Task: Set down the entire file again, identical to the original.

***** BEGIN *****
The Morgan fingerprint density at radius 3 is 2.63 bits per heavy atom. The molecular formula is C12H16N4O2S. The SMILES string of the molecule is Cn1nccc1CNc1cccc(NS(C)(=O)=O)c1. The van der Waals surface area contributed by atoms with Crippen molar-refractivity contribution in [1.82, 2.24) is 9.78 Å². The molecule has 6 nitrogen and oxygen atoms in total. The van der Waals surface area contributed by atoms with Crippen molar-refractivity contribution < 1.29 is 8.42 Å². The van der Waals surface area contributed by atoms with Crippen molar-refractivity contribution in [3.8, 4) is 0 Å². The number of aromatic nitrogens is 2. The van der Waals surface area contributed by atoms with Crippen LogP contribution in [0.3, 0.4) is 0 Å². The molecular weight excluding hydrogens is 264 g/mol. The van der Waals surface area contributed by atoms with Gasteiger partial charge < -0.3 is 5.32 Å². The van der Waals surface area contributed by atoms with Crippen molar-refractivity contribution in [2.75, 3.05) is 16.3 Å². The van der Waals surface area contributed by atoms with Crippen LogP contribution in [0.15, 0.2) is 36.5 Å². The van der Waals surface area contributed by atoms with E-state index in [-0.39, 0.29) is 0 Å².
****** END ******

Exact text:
The Morgan fingerprint density at radius 3 is 2.63 bits per heavy atom. The molecular formula is C12H16N4O2S. The SMILES string of the molecule is Cn1nccc1CNc1cccc(NS(C)(=O)=O)c1. The van der Waals surface area contributed by atoms with Crippen molar-refractivity contribution in [1.82, 2.24) is 9.78 Å². The molecule has 6 nitrogen and oxygen atoms in total. The van der Waals surface area contributed by atoms with Crippen molar-refractivity contribution < 1.29 is 8.42 Å². The van der Waals surface area contributed by atoms with Crippen molar-refractivity contribution in [3.8, 4) is 0 Å². The number of aromatic nitrogens is 2. The van der Waals surface area contributed by atoms with Crippen LogP contribution in [0.3, 0.4) is 0 Å². The molecular weight excluding hydrogens is 264 g/mol. The van der Waals surface area contributed by atoms with Gasteiger partial charge < -0.3 is 5.32 Å². The van der Waals surface area contributed by atoms with Crippen molar-refractivity contribution in [2.75, 3.05) is 16.3 Å². The van der Waals surface area contributed by atoms with Crippen LogP contribution in [0.15, 0.2) is 36.5 Å². The van der Waals surface area contributed by atoms with E-state index in [-0.39, 0.29) is 0 Å².